Siegen, Nassau, Westphalia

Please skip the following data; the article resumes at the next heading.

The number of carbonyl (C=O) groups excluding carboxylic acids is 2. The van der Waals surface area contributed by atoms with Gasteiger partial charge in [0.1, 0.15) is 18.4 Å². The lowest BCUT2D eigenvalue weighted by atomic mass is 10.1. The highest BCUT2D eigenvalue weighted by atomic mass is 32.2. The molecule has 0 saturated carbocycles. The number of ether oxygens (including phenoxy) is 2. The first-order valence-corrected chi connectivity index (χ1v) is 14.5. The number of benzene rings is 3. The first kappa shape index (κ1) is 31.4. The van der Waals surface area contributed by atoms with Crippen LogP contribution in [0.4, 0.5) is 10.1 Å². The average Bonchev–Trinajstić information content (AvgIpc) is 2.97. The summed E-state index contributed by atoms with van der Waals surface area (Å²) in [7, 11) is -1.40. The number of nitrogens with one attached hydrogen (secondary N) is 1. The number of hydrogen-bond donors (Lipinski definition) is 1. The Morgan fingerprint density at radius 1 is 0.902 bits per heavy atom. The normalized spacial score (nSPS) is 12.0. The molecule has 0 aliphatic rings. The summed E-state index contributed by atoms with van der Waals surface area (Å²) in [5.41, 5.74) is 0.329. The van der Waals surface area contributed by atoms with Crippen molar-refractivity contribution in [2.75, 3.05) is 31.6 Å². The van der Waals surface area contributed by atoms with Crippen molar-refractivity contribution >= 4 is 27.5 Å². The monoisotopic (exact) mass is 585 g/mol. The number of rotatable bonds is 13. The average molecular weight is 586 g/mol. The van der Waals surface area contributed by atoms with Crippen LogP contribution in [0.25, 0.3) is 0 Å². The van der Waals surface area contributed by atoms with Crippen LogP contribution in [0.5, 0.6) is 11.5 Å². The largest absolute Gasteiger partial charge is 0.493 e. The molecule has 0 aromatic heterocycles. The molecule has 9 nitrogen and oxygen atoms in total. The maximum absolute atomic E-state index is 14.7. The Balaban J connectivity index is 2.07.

Peter Paul Rubens was the most renowned northern European artist of his day, and is now widely recognized as one of the foremost painters in Western art history. By completing the fusion of the realistic tradition of Flemish painting with the imaginative freedom and classical themes of Italian Renaissance painting, he fundamentally revitalized and redirected northern European painting. Masterpieces include portraits and landscapes, although he is perhaps best known for his religious and mythological compositions. While only one etching is attributed to his hand, he employed reproductive printmakers to create engravings and woodcuts after his paintings, which were widely circulated throughout Europe and influenced generations of artists. His parents were wealthy members of Antwerp’s bourgeoisie, who as Protestants fled to Cologne from Antwerp in 1568. Rubens was born in 1577 while the family lived in the nearby town of Siegen. His mother moved the family back to Antwerp after his father’s death in 1587. Rubens received an excellent education, particularly in the classics, and discovered a talent for languages, mastering six. He was apprenticed from 1591 to three Antwerp painters, Tobias Verhaecht (1561-1631), Adam van Noort (1562-1641) and Oto van Veen (1556-1629); the last was one of the leading Antwerp artists of the time. Rubens became enrolled as a master in the artist’s Guild of St. Luke in 1598. In May 1600 he traveled to Italy, first to Venice and then to Mantua, having secured the position as painter to the court of Duke Vincenzo Gonzaga I (1562-1612). This engagement allowed him to travel to Rome, Genoa and Florence and to receive commissions from other patrons, including works for churches in Rome, Genoa and Mantua. The Duke sent Rubens to Spain in 1603 to deliver gifts to King Philip III, his first diplomatic mission, where he received additional commissions. While in Italy and Spain Rubens studied from classical antiquity and the Renaissance and made drawings that he kept for reference for the rest of his life. His achievements in Italy led to commissions after he returned to Antwerp in 1608. The Archduke Albert (1559-1621) and Infanta Isabella (1566-1633), the Spanish Hapsburg governors of the Southern Netherlands, appointed him court painter the next year, leading to more commissions. Prosperity during the Twelve-year Truce (1609-1621) between the Dutch Republic and Spain, reconstruction of war-damaged buildings and the new Catholic doctrines promulgated by the Council of Trent all led to abundant work for Rubens. Rubens created many of his finest works during the decade following his return. Prosperous, Rubens married Isabella Brandt (1591-1626) from a wealthy family in 1609. They bought a large house on the Wapper in 1611, which Rubens expanded into a mansion during the following years. To meet the demand for his art, Rubens maintained a staff of apprentices and assistants. While Rubens created many works on his own, his studio assistants often executed the final paintings based on an oil sketch and detailed figure studies by Rubens, sometimes with retouching by the master. This process enabled him to create large groups of paintings, such as 39 for a new church in Antwerp (destroyed by fire) and 21 paintings on the life of Marie de’ Medici (1573-1642; now in the Louvre, Paris). After the death of Archduke Albert, the Infanta Isabella, who continued to rule the Southern Netherlands, sent him on diplomatic missions, beginning in 1622. His visits to Madrid, London, Paris and the Northern Netherlands led to contacts and important commissions for paintings, such as that given by King Charles I (1600-1649) to decorate the ceilings of London’s Banqueting House. Rubens’s skills as a diplomat may have been instrumental in negotiating a peace treaty between Spain and England in 1629. His last diplomatic mission was in 1633. His first wife having died in 1626, Rubens married the sixteen-year-old Hélène Fourmnent (1614-1673) in 1630 when he was 53. He purchased a castle outside Antwerp in 1635, where he spent summers. That same year he designed decorations for the entire city of Antwerp to welcome the Triumphal Entry of the Cardinal Infante Ferdinand (1609-1641). Rubens suffered devastating attacks of gout in 1640, his health worsened and he died on May 30, 1640. Purchasers at the sale of his collection included the kings of England and Spain and the Prince of Orange. (TNB 1/2013) Selected bibliography: Logan, Anne-Marie, with Michiel C. Plomp. Peter Paul Rubens: The Drawings. Exhibition catalog. New York: Metropolitan Museum of Art, New Haven: Yale University Press, 2004. Sutton, Peter C. The Age of Rubens. Exhibition catalog, with Marjorie E. Wiesman, et al. Boston: Museum of Fine Arts, Ghent: Ludion, 1993.